Happy Ho Ho Ho

2

December 29, 2008 by 8junebugs

I love Christmas, most of the time. I like having a home that looks and smells appropriately festive — there really is something about pine needles and cinnamon that makes me want to believe in Santa Claus. And I love Christmas music like a fat kid loves cake.

Christmas in Vermont as a kid was pretty much what you’d expect from the movies. There was a lot of fudge and rice krispie chewies. For years, we made chocolates in plastic molds that lasted longer than anyone would have expected.

When I was little, I sang in the Christmas choir at St. Mary’s under the grouchy direction of Kevin the Organist (priests who could outsing K the O never lasted long at St. Mary’s).

After Mass, everyone headed to Memere and Pepere’s farm for Christmas Eve Dinner, which was Memere’s annual gastronomic triumph. And when I say everyone, I remind you, gentle reader, that my father is one of seven children. There was a new cousin every year for quite a while — I think there are 14 of us now, although it seems only three of us are old enough to really remember Christmas at the farm. Some of the details are a little fuzzy, but I do know that I was totally the queen of the kids’ table.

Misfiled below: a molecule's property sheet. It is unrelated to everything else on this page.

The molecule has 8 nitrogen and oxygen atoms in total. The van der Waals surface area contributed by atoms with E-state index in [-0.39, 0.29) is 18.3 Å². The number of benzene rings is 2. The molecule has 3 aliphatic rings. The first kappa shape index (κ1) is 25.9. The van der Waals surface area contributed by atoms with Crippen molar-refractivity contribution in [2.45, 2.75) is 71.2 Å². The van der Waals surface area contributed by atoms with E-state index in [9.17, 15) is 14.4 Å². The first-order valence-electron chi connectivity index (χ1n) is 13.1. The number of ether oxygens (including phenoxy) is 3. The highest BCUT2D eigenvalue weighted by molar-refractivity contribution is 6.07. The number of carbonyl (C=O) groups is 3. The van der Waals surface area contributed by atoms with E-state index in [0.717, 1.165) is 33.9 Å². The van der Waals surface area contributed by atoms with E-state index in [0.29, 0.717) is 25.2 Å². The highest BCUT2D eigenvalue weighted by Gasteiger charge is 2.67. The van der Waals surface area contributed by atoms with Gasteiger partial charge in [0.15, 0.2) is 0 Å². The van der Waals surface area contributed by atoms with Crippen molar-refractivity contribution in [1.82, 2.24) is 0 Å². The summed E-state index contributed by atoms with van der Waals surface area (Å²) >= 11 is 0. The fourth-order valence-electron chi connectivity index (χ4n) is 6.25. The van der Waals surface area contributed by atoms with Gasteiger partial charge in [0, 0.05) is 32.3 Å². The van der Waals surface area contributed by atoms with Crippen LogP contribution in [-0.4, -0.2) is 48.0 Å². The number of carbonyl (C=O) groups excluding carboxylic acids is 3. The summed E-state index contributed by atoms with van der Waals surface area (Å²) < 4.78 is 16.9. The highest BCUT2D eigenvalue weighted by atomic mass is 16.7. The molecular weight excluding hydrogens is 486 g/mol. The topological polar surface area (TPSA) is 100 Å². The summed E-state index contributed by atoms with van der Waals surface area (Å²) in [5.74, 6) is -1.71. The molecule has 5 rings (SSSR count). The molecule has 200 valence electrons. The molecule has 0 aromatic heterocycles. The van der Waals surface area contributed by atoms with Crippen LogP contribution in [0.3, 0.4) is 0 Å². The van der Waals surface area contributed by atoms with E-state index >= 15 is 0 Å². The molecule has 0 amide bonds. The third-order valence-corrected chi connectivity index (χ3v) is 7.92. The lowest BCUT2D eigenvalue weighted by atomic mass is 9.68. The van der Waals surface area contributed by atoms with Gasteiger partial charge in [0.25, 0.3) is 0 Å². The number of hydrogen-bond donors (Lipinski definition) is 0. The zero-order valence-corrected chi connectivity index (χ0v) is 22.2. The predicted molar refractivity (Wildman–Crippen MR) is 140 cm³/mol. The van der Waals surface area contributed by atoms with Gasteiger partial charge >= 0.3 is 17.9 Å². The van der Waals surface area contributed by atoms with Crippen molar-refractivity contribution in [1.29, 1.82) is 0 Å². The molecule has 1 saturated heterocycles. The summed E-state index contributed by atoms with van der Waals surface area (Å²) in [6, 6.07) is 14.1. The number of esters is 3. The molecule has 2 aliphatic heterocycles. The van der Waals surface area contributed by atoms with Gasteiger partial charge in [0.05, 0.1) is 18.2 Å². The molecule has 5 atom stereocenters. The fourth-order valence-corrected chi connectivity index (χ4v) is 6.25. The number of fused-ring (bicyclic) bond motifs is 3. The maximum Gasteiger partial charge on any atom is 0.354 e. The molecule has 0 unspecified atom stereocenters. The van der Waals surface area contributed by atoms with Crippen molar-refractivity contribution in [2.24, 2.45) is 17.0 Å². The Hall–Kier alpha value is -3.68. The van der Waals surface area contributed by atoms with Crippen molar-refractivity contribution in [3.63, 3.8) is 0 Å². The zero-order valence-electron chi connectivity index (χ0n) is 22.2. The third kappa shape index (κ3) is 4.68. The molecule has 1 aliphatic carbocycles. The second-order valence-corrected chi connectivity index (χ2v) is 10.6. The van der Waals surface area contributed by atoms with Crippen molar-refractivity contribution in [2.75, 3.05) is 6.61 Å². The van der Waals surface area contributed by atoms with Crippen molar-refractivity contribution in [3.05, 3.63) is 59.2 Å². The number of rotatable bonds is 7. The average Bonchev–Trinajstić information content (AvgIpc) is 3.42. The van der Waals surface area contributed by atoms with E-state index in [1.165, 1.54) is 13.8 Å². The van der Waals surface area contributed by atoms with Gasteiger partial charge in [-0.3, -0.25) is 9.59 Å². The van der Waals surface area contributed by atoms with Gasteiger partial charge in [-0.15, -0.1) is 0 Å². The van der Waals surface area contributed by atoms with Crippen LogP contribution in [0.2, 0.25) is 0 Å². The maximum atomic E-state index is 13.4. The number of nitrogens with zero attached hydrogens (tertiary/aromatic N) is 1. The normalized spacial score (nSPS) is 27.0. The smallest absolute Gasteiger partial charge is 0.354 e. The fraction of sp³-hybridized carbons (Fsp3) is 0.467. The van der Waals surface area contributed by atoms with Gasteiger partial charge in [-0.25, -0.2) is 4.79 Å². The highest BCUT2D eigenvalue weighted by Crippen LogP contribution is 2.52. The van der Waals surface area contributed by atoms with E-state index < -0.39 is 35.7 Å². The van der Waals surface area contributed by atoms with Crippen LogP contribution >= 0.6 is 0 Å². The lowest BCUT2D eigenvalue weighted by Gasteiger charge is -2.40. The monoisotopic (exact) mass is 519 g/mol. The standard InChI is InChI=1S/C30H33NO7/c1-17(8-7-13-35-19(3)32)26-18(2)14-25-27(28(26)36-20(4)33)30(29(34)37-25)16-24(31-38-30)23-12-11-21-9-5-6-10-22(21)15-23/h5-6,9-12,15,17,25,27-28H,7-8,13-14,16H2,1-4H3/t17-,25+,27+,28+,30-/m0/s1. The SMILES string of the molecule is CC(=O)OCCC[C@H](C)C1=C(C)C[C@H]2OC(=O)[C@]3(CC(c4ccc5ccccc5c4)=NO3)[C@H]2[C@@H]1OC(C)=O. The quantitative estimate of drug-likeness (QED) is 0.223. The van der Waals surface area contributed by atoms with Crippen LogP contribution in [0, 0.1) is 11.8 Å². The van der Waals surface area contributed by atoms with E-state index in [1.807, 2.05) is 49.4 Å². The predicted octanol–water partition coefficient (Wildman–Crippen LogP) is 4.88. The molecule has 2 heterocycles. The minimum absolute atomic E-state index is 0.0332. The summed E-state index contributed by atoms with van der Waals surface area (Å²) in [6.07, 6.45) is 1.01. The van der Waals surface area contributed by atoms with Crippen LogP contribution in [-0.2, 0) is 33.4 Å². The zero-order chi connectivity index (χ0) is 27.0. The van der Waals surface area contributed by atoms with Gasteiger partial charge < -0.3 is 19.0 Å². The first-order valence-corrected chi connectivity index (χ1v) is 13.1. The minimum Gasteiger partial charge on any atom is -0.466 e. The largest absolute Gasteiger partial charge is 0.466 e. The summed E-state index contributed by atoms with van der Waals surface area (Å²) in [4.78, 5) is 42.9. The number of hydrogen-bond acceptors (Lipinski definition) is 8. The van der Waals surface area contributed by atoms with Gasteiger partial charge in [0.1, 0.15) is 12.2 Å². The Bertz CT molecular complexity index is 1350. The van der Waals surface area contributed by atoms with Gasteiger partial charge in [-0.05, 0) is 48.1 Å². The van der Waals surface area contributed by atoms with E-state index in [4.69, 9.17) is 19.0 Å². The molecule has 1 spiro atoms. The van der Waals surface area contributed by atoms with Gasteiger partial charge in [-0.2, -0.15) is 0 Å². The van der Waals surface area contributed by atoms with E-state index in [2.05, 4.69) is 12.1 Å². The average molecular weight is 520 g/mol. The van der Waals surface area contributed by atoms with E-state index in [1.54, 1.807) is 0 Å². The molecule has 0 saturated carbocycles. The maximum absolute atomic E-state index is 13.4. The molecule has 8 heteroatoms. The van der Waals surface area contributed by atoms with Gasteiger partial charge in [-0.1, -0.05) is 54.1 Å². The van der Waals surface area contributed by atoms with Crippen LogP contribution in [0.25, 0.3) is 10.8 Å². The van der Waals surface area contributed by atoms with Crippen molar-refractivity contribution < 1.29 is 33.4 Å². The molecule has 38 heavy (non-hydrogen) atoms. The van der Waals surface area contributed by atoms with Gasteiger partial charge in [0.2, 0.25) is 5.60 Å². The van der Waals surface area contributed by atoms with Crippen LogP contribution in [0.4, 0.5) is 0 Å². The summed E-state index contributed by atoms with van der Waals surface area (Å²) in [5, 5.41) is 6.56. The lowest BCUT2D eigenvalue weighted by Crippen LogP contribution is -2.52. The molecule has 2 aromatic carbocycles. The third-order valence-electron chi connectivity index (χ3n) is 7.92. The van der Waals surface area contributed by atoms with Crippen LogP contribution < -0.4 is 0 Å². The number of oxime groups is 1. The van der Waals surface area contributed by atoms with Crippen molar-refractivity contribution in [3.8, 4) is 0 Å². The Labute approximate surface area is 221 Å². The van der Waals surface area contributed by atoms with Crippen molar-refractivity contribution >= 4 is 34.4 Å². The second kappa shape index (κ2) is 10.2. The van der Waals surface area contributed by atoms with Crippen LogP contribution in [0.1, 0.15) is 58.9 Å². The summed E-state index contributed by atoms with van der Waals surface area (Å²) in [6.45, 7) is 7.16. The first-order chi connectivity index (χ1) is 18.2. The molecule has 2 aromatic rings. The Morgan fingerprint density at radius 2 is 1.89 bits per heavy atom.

KidBrother and I could open one present before bed on Christmas. Magically, it was always new pajamas — very convenient for Christmas morning pictures.

My parents had their own ritual for after we finally went to bed. They’d break out the Kahlua and get to wrapping. I get my love of Black Russians from my dad — Mom drank Kahlua and milk, which still seems nasty to me. They’d never get much sleep on Christmas Eve.

(I like this tradition. But I like most traditions that include cocktails.)

Christmas morning, I’d usually wake up first and go wake up my brother so we could open our stockings together. We weren’t allowed in the living room until Mom and Dad got up, and we were supposed to wait for sunrise to wake them up. Once they were up, we had to wait for the coffee to be ready before we could start on the tree.

And then there was the year Dad tripped on the stairs and broke his nose on the doorjamb. Then we had to wait EVEN LONGER. GAWD.

We could take one of our new toys with us to the family gatherings, but it had to be something we would be willing to share, if asked.

For breakfast, we reconvened at Memere’s for ham and sticky buns and the World’s Best Eggs, which can only be made on Christmas morning. I’m going to tell you what’s in them, but don’t puke, okay? They’re cooked in the juice from the ham and a little maple syrup.